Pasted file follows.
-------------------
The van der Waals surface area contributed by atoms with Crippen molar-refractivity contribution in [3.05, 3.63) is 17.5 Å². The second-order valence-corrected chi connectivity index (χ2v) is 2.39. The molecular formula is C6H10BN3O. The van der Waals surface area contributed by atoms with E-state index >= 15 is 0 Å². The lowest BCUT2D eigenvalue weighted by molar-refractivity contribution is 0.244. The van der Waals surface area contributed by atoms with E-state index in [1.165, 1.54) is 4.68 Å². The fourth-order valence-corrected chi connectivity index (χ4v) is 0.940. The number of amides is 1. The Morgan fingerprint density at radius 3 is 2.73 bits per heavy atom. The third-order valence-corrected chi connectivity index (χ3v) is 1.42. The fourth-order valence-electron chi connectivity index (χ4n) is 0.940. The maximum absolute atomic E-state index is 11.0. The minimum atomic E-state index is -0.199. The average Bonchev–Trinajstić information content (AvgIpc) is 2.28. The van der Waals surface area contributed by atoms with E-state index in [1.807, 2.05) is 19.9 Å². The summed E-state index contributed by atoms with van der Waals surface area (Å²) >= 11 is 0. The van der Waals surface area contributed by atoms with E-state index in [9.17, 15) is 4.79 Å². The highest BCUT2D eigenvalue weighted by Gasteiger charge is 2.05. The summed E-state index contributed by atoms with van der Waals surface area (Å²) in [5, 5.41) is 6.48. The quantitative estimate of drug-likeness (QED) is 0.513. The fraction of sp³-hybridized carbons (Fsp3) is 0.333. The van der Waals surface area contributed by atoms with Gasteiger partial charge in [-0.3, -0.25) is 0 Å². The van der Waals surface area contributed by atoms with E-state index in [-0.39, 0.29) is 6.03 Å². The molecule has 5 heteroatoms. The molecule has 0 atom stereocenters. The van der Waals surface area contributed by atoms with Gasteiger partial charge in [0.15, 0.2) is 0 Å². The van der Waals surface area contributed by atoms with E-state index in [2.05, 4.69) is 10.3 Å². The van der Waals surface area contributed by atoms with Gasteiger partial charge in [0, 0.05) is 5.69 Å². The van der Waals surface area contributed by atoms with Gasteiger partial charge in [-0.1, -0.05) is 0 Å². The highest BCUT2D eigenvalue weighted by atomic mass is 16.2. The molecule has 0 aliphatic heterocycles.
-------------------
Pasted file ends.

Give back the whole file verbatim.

The van der Waals surface area contributed by atoms with Crippen molar-refractivity contribution in [3.05, 3.63) is 17.5 Å². The second-order valence-corrected chi connectivity index (χ2v) is 2.39. The molecular formula is C6H10BN3O. The van der Waals surface area contributed by atoms with E-state index >= 15 is 0 Å². The lowest BCUT2D eigenvalue weighted by molar-refractivity contribution is 0.244. The van der Waals surface area contributed by atoms with E-state index in [1.165, 1.54) is 4.68 Å². The fourth-order valence-corrected chi connectivity index (χ4v) is 0.940. The number of amides is 1. The Morgan fingerprint density at radius 3 is 2.73 bits per heavy atom. The third-order valence-corrected chi connectivity index (χ3v) is 1.42. The fourth-order valence-electron chi connectivity index (χ4n) is 0.940. The maximum absolute atomic E-state index is 11.0. The minimum atomic E-state index is -0.199. The average Bonchev–Trinajstić information content (AvgIpc) is 2.28. The van der Waals surface area contributed by atoms with E-state index in [1.807, 2.05) is 19.9 Å². The summed E-state index contributed by atoms with van der Waals surface area (Å²) >= 11 is 0. The van der Waals surface area contributed by atoms with E-state index in [9.17, 15) is 4.79 Å². The highest BCUT2D eigenvalue weighted by Gasteiger charge is 2.05. The summed E-state index contributed by atoms with van der Waals surface area (Å²) in [5, 5.41) is 6.48. The quantitative estimate of drug-likeness (QED) is 0.513. The fraction of sp³-hybridized carbons (Fsp3) is 0.333. The van der Waals surface area contributed by atoms with Gasteiger partial charge in [-0.3, -0.25) is 0 Å². The van der Waals surface area contributed by atoms with E-state index in [-0.39, 0.29) is 6.03 Å². The molecule has 5 heteroatoms. The molecule has 0 atom stereocenters. The van der Waals surface area contributed by atoms with Gasteiger partial charge in [0.15, 0.2) is 0 Å². The van der Waals surface area contributed by atoms with E-state index in [2.05, 4.69) is 10.3 Å². The van der Waals surface area contributed by atoms with Gasteiger partial charge in [0, 0.05) is 5.69 Å². The van der Waals surface area contributed by atoms with Gasteiger partial charge in [-0.1, -0.05) is 0 Å². The highest BCUT2D eigenvalue weighted by atomic mass is 16.2. The molecule has 0 aliphatic heterocycles.